Training

How many people are needed to implement the program ?

Is training for the instructor or interventionist required?
Yes
If yes, is the necessary training free or at-cost?

Describe the time required for instructor or interventionist training:
1-4 hours of training

Describe the format and content of the instructor or interventionist training:
Training is available in person, via webinar, and through e-learning course modules. The main documents include a short Teacher Training Guide, detailed online Core5 manual and myLexia reports guide. To start, a planned blended learning schedule (time dedicated for online instruction and conducting off-line components), a 60-90 minute launch training (through any of the above formats) and the Teacher Training Guide is enough to get students and teachers started using Core5. Follow-up trainings may include workshops on intensifying instruction using the three off-line resources, as well as adapting instruction using myLexia’s student performance data. Again, these workshops could be done using any of the formats. If a site is unable to schedule or purchase in-person training for whatever reason, customers can be assured that they will always be able to obtain answers to their questions via a live customer service representative by reaching out to our support phone number or email address. In addition, Lexia provides unlimited free access to our professional development library of interactive training videos. These targeted, quick videos cover the pedagogical basis of Core5 as well as practical matters of classroom implementation. Lexia Training on Demand is available anywhere anytime and is designed for teachers and administrators with no prior experience using LexiaReading Core5. (See https://drive.google.com/file/d/0B2zQ12bcNheUelBJMFZzaDlVVkE/view?usp=sharing for descriptions of the modules.)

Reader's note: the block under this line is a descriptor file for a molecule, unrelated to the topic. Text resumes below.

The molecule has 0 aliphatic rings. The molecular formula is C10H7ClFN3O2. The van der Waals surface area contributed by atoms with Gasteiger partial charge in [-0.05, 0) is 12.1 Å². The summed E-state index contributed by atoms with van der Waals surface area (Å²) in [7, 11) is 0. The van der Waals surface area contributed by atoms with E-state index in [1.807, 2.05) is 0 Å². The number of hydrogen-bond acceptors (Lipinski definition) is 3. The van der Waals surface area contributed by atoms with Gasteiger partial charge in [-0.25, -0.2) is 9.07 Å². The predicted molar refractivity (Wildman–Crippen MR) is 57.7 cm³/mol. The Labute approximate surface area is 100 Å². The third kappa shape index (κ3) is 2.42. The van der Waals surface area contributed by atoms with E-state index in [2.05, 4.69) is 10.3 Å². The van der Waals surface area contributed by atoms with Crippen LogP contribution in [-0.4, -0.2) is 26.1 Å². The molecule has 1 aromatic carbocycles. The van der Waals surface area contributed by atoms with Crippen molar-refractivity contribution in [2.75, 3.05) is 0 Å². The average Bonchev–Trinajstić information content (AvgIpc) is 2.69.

What types or professionals are qualified to administer your program?

selected Special Education Teacher
selected General Education Teacher
selected Reading Specialist
selected Math Specialist
selected EL Specialist
selected Interventionist
selected Student Support Services Personnel (e.g., counselor, social worker, school psychologist, etc.)
not selected Applied Behavior Analysis (ABA) Therapist or Board Certified Behavior Analyst (BCBA)
selected Paraprofessional
selected Other

If other, please describe:

We have found that the program works best when a number of adults are involved - all of the individuals that typically support the student's reading growth.
Does the program assume that the instructor or interventionist has expertise in a given area?
No   

If yes, please describe: 


Are training manuals and materials available?
Yes

Describe how the training manuals or materials were field-tested with the target population of instructors or interventionist and students: